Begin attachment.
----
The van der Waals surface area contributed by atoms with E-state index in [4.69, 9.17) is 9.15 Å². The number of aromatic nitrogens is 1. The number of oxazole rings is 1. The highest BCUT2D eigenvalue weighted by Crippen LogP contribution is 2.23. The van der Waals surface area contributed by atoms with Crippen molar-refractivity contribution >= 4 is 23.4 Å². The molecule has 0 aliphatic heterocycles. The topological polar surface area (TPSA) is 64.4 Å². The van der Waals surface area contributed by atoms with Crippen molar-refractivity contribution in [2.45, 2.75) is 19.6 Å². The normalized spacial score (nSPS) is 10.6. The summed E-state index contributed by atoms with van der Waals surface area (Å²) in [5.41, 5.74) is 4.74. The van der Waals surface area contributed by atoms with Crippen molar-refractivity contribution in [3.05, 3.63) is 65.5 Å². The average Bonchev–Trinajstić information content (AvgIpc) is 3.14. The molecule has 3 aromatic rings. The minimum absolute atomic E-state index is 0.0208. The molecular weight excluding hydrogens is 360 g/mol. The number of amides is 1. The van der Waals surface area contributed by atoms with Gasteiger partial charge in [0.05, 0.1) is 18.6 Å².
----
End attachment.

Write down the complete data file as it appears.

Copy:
The van der Waals surface area contributed by atoms with E-state index in [4.69, 9.17) is 9.15 Å². The number of aromatic nitrogens is 1. The number of oxazole rings is 1. The highest BCUT2D eigenvalue weighted by Crippen LogP contribution is 2.23. The van der Waals surface area contributed by atoms with Crippen molar-refractivity contribution >= 4 is 23.4 Å². The molecule has 0 aliphatic heterocycles. The topological polar surface area (TPSA) is 64.4 Å². The van der Waals surface area contributed by atoms with Crippen molar-refractivity contribution in [2.45, 2.75) is 19.6 Å². The normalized spacial score (nSPS) is 10.6. The summed E-state index contributed by atoms with van der Waals surface area (Å²) in [5.41, 5.74) is 4.74. The van der Waals surface area contributed by atoms with Crippen molar-refractivity contribution in [3.05, 3.63) is 65.5 Å². The average Bonchev–Trinajstić information content (AvgIpc) is 3.14. The molecule has 3 aromatic rings. The minimum absolute atomic E-state index is 0.0208. The molecular weight excluding hydrogens is 360 g/mol. The number of amides is 1. The van der Waals surface area contributed by atoms with Gasteiger partial charge in [0.05, 0.1) is 18.6 Å².